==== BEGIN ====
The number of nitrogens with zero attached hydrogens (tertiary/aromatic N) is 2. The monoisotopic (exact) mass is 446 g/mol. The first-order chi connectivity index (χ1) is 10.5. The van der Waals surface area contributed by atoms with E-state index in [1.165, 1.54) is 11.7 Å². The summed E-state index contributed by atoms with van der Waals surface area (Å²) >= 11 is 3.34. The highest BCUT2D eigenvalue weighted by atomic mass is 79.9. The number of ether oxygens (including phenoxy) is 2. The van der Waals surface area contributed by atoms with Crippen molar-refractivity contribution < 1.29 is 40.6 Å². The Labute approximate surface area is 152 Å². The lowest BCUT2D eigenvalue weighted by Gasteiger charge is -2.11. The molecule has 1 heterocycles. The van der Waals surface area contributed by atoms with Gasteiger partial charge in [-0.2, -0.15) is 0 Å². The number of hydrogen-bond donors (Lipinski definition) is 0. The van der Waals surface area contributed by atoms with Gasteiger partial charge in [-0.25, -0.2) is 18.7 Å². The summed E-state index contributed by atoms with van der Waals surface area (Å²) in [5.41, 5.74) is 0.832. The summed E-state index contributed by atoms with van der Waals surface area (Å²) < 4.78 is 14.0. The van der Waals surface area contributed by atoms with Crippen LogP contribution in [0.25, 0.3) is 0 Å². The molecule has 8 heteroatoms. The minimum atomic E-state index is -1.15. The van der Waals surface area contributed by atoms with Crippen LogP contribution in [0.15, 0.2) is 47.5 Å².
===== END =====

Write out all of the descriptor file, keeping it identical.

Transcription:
The number of nitrogens with zero attached hydrogens (tertiary/aromatic N) is 2. The monoisotopic (exact) mass is 446 g/mol. The first-order chi connectivity index (χ1) is 10.5. The van der Waals surface area contributed by atoms with E-state index in [1.165, 1.54) is 11.7 Å². The summed E-state index contributed by atoms with van der Waals surface area (Å²) >= 11 is 3.34. The highest BCUT2D eigenvalue weighted by atomic mass is 79.9. The number of ether oxygens (including phenoxy) is 2. The van der Waals surface area contributed by atoms with Crippen molar-refractivity contribution < 1.29 is 40.6 Å². The Labute approximate surface area is 152 Å². The lowest BCUT2D eigenvalue weighted by Gasteiger charge is -2.11. The molecule has 1 heterocycles. The van der Waals surface area contributed by atoms with Gasteiger partial charge in [-0.2, -0.15) is 0 Å². The number of hydrogen-bond donors (Lipinski definition) is 0. The van der Waals surface area contributed by atoms with Gasteiger partial charge in [-0.25, -0.2) is 18.7 Å². The summed E-state index contributed by atoms with van der Waals surface area (Å²) in [5.41, 5.74) is 0.832. The summed E-state index contributed by atoms with van der Waals surface area (Å²) < 4.78 is 14.0. The van der Waals surface area contributed by atoms with Crippen LogP contribution in [0.25, 0.3) is 0 Å². The molecule has 8 heteroatoms. The minimum atomic E-state index is -1.15. The van der Waals surface area contributed by atoms with Crippen LogP contribution in [0.15, 0.2) is 47.5 Å².